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Word Crimes

posted: 8.6.14 by Barclay Barrios

“Weird Al” Yankovic has a new video that swept the internet: “Word Crimes” a parody of Robin Thicke’s controversial hit “Blurred Lines.”  It’s a fun song and video with some interesting potential for the writing classroom.  Consider:

  • Using “Word Crimes” to teach grammar.  Not only does the video have a number of grammar lessons (though perhaps not the most pressing ones) but it also serves as a unique model for thinking about grammar.  Consider having students create their own parody song/videos focused on particularly troublesome language and mechanical errors.
  • Thinking about technology and language.  Work with students to identify social media / technology markers in the video (hashtags, iMessages, emoticons) and then use these elements to open up a conversation about correctness and presentation in an age of texting and Twitter.
  • Thinking about pop (and remix) culture.  Ask students to search the video carefully for other pop culture references (The Simpsons and Seinfeld among others).  Ask them to think about remix culture/ pop culture in terms of writing, composition, and content creation.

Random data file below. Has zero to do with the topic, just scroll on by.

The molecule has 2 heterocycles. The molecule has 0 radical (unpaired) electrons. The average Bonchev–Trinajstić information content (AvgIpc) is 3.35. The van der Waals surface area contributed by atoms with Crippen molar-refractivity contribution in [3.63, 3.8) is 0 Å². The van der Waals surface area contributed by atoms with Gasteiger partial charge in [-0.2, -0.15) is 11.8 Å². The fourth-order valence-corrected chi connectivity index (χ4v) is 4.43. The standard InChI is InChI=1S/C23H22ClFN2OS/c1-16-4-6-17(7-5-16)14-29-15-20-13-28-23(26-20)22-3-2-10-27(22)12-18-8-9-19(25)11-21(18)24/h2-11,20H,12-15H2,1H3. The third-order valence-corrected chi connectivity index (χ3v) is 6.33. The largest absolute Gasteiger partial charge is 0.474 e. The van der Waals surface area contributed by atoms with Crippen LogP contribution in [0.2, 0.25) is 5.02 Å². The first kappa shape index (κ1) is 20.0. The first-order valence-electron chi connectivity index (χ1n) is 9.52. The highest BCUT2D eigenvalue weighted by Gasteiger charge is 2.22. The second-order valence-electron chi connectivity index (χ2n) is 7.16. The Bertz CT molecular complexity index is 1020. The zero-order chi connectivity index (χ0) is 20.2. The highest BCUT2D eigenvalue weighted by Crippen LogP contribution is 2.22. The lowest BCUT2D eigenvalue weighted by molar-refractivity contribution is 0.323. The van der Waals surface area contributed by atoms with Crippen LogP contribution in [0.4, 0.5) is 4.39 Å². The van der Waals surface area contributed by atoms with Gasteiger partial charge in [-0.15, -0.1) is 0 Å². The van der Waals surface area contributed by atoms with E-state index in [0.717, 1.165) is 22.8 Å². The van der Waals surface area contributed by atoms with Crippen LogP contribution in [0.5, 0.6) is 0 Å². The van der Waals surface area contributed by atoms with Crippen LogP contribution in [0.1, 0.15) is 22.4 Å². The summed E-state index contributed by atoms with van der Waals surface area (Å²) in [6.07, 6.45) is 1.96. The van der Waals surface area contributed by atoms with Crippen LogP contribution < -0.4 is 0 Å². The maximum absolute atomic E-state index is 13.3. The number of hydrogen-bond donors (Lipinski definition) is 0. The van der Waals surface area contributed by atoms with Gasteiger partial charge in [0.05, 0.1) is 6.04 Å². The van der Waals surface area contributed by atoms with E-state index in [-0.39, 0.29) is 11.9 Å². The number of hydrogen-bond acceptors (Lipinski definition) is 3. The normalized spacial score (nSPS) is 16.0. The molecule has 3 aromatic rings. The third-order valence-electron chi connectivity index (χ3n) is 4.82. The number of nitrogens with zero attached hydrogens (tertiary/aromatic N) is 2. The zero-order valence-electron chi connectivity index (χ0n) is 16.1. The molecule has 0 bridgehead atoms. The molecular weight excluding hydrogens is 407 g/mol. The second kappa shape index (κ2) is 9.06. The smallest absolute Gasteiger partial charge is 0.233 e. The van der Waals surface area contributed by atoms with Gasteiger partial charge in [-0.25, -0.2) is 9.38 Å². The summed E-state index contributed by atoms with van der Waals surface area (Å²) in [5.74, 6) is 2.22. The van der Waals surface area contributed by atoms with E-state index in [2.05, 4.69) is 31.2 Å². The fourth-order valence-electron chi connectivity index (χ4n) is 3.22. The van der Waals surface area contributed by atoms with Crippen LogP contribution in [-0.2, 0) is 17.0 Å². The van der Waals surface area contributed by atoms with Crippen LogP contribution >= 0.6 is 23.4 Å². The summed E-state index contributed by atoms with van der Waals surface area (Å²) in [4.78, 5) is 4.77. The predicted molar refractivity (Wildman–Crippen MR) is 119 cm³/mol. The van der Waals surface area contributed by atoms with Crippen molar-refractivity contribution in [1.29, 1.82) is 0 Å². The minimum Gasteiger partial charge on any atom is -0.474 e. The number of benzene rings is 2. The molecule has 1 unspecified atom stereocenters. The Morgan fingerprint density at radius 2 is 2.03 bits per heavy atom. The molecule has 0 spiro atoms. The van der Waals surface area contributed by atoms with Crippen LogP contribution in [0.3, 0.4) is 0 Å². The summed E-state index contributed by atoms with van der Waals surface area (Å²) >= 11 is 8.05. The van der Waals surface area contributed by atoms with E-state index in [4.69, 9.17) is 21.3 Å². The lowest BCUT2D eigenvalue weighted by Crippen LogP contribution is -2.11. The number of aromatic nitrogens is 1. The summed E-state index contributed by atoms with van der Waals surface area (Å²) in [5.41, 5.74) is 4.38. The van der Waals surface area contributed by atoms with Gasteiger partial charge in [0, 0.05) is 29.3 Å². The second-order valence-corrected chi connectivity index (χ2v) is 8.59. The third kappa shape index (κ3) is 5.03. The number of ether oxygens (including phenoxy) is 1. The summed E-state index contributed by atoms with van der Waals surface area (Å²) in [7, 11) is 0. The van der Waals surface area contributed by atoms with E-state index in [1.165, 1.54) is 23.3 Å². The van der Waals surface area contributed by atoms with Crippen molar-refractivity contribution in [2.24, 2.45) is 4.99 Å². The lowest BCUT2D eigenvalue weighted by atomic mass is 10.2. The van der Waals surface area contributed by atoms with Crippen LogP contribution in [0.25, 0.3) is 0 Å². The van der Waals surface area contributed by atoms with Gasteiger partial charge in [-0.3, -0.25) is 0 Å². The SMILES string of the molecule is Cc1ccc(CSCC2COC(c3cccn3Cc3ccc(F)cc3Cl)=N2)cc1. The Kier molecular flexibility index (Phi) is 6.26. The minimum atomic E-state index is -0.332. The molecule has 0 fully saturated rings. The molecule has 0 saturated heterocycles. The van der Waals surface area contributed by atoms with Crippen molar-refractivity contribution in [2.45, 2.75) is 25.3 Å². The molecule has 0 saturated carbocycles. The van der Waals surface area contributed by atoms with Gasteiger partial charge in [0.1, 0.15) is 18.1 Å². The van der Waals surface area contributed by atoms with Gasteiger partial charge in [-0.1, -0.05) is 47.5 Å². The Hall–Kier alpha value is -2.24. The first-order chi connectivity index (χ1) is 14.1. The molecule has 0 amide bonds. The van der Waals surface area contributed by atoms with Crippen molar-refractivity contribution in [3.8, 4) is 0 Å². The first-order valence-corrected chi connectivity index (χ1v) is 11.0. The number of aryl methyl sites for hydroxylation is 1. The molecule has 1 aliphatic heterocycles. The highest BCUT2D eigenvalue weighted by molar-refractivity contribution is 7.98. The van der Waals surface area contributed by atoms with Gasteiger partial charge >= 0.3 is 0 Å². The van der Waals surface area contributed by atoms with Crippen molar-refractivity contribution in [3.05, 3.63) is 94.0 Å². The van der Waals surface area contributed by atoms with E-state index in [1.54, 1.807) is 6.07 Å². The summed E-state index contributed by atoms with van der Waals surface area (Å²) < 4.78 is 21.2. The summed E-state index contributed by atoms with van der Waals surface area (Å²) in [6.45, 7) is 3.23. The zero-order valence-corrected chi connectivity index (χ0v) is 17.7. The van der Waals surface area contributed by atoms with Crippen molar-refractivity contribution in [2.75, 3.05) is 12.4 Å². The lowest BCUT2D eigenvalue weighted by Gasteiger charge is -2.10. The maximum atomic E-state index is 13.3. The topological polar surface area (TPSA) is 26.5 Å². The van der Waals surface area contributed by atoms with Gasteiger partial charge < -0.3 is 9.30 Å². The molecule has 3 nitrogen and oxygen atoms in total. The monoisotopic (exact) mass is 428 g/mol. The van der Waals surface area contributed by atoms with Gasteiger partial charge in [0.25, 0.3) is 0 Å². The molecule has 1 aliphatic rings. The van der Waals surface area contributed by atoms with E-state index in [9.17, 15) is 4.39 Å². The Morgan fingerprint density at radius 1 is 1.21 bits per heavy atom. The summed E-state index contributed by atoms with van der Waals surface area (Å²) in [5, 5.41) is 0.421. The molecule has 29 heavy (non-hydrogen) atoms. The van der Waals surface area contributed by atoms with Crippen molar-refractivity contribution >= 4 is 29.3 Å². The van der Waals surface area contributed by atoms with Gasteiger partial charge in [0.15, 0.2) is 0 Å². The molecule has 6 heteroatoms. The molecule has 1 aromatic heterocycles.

• Writing technologies.  One of the other interesting aspects of the video is the number of writing modes and technologies it represents—everything from the printed word to scribbles on cocktail napkins.  Consider using the video to help students see writing as a technology; prompt them too to consider the video itself as a kind of writing and a result of processes of composition.
  • Diagramming sentences!  The video both mentions and demonstrates sentence diagramming, the classic old school methodology.  It could be quite interesting to introduce students to sentence diagramming and them have them practice the skill by working on other lyrics from the song.

There are a couple of puns in Yankovic’s song that are slightly NSFW but Thicke’s video is far more problematic and, in fact, you might also use Yankovic to introduce the concerns and problems around Thicke.  All in all (Al in Al?) it’s nice to see issues of grammar back in mainstream culture, if parodically.

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